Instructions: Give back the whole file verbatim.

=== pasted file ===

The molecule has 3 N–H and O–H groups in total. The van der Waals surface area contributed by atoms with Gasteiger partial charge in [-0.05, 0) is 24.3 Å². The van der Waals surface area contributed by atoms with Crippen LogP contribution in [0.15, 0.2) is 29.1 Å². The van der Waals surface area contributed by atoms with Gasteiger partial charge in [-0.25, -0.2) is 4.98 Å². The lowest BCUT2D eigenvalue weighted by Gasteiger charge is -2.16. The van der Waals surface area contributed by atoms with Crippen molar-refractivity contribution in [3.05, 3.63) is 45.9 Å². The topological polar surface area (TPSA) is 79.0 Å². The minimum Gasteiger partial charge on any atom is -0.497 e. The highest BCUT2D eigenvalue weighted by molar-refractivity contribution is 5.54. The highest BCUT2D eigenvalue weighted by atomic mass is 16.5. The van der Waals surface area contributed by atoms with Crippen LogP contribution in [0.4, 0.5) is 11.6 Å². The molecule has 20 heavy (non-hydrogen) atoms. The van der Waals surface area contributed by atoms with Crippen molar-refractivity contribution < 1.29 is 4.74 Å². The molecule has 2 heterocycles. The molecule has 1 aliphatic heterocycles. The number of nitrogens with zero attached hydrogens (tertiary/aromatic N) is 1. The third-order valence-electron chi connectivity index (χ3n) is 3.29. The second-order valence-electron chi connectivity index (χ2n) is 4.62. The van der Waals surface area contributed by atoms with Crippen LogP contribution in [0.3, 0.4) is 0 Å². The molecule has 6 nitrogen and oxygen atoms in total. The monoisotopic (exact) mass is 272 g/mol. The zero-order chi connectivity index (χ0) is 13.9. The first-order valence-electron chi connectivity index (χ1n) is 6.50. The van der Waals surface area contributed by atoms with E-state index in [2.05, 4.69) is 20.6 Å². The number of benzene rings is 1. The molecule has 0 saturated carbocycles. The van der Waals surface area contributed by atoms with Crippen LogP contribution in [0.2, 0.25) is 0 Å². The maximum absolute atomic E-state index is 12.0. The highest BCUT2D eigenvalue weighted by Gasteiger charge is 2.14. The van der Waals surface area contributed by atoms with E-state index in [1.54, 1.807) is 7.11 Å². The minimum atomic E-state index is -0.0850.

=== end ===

The molecule has 3 N–H and O–H groups in total. The van der Waals surface area contributed by atoms with Gasteiger partial charge in [-0.05, 0) is 24.3 Å². The van der Waals surface area contributed by atoms with Crippen LogP contribution in [0.15, 0.2) is 29.1 Å². The van der Waals surface area contributed by atoms with Gasteiger partial charge in [-0.25, -0.2) is 4.98 Å². The lowest BCUT2D eigenvalue weighted by Gasteiger charge is -2.16. The van der Waals surface area contributed by atoms with Crippen molar-refractivity contribution in [3.05, 3.63) is 45.9 Å². The topological polar surface area (TPSA) is 79.0 Å². The minimum Gasteiger partial charge on any atom is -0.497 e. The highest BCUT2D eigenvalue weighted by molar-refractivity contribution is 5.54. The highest BCUT2D eigenvalue weighted by atomic mass is 16.5. The van der Waals surface area contributed by atoms with Crippen LogP contribution in [0.4, 0.5) is 11.6 Å². The molecule has 20 heavy (non-hydrogen) atoms. The van der Waals surface area contributed by atoms with Crippen molar-refractivity contribution < 1.29 is 4.74 Å². The molecule has 2 heterocycles. The molecule has 1 aliphatic heterocycles. The number of nitrogens with zero attached hydrogens (tertiary/aromatic N) is 1. The third-order valence-electron chi connectivity index (χ3n) is 3.29. The second-order valence-electron chi connectivity index (χ2n) is 4.62. The van der Waals surface area contributed by atoms with Crippen LogP contribution in [0.3, 0.4) is 0 Å². The molecule has 6 nitrogen and oxygen atoms in total. The monoisotopic (exact) mass is 272 g/mol. The zero-order chi connectivity index (χ0) is 13.9. The first-order valence-electron chi connectivity index (χ1n) is 6.50. The van der Waals surface area contributed by atoms with E-state index in [2.05, 4.69) is 20.6 Å². The number of benzene rings is 1. The molecule has 0 saturated carbocycles. The van der Waals surface area contributed by atoms with Crippen LogP contribution in [0.2, 0.25) is 0 Å². The maximum absolute atomic E-state index is 12.0. The highest BCUT2D eigenvalue weighted by Gasteiger charge is 2.14. The van der Waals surface area contributed by atoms with E-state index in [1.54, 1.807) is 7.11 Å². The minimum atomic E-state index is -0.0850.